Mrs. Barthwick is completely nescient of the matter of stealing of a purse but when she comes to know about that she gets anxious and disturbed. She suggests Roper to mention the premarital relationship of Mrs. Jones and her husband in the court in order to divert the attention of the court and highlight loose character of the couple. She thinks that by doing so, the court will form its decision against the Jones and her son won’t get trapped in the case.

But Roper cunningly asserts that the magistrate might also have such kind of relationship before he got married; and it is, after all, the matter of private life. So it does not have any significance. Thus, Galsworthy has skillfully described the cunning nature and hypocrisy of the Barthwicks who conspire against the poor and distressed family on the basis of their power and position in society.

Trial Scene at the Police Court:

Galsworthy’s play “The Silver Box’ presents the corrupt judicial system of the period. His play can be deemed as a work of a social reformer in which he has expressed his sympathy for the poor and oppressed. The third Act of the play holds only one long scene which takes place at the Police Court, London. Both Mrs. Jane Jones and James Jones are interrogated and prosecuted by the solicitor for the offence of stealing the silver box. Galsworthy has artistically depicted how justice is bought and sold in the present time with the use of money and power.

When Mrs. Jones is accused of stealing the silver box, she plainly denies that she has not stolen the thing. She came to know about its missing from Mr. Barthwick. She also tells the magistrate that she saw the silver box at her house in one of the pockets of her husband’s coat. Mr. Jones is prosecuted for the staling and assault on Robert Snow by him. The magistrate states that Mrs. Jones and Mr. Jones cannot be charged with the same offence.

Mr. Jones tells the magistrate that he had no intention of entering the house of the Barthwicks at midnight but when he found Jack Barthwick trying to find the keyhole on the wrong side of the door he helped him enter the house. It was Jack Barthwick who was in a drunken state; he invited him into the house and offered him whisky and cigarettes. He also asserts that he has never been prosecuted before in his life; and no case has been filed against him in any court because he is not a criminal. He searched for the job for months but got no work.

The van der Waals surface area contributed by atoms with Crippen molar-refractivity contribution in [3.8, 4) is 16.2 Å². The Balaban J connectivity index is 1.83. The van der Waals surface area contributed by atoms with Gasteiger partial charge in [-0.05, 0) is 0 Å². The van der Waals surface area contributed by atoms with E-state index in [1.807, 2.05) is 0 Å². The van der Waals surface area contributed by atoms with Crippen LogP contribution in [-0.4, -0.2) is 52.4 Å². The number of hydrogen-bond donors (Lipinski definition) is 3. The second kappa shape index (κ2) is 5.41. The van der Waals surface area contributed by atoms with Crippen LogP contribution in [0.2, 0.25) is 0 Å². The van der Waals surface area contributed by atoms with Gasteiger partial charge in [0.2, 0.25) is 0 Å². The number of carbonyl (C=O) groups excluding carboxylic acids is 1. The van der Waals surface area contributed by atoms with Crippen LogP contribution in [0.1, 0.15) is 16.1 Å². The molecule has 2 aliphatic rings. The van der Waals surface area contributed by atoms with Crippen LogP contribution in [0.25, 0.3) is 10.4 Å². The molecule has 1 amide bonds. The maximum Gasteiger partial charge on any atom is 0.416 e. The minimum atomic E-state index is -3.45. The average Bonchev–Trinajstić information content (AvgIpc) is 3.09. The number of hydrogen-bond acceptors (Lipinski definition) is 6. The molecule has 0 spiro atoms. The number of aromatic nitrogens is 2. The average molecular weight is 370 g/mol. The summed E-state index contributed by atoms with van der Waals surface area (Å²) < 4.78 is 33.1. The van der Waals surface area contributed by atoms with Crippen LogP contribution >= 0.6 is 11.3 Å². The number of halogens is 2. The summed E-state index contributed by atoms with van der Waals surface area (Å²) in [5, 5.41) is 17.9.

Mrs. Jane Jones also defends her husband stating that she has never known Mr. James Jones to do such a thing before though they have gone through many hardships and suffering. When the matter of Jack Barthwick comes to the court, John Barthwick wishes to withdraw the case taking into consideration the circumstances and poverty of the Jones. There is elemenet of fear that the case of stealing a crimson silk purse and the lady might came to the surface and spoil his reputation. So John Barthwick expresses his view to Roper that he would like to withdraw the case.

In the end of the play, the magistrate announces one month’s imprisonment with hard labour to Mr. James Jones and Mrs. Jones is acquitted. It is interesting to note that the magistrate also considers the poor and destitute like Mr. and Mrs. Jones as ‘a nuissance to community’. He utters the same expression which was employed by John Barthwick for many times in the play.

The concluding part of the novel is thought-provoking and touching where Mr. Jones cries for Justice; and tells the Court that Jack Barthwick is also a criminal because he has also done the same offence of stealing the crimson purse of the lady but he has not been prosecuted because of his social status and power.


Thus, the playwright has raised the issue of injustice and inequality in society in the play “The Silver Box. As a realist Galsworthy has painted a true image of the society with his sternest and disciplined pen. He has described in his own words his aim and remarked, “The dramatist’s ambition in drama, as in his other works is to present truth as he sees it and, gripping with it his readers or his audience, to produce in them a sort of mental and moral ferment whereby vision may be enlarged, imagination livened and understanding promoted.” There is no doubt that John Galsworthy attained all this in his problem play “The Silver Box”. H.G. Wells called the play as ‘Really good’.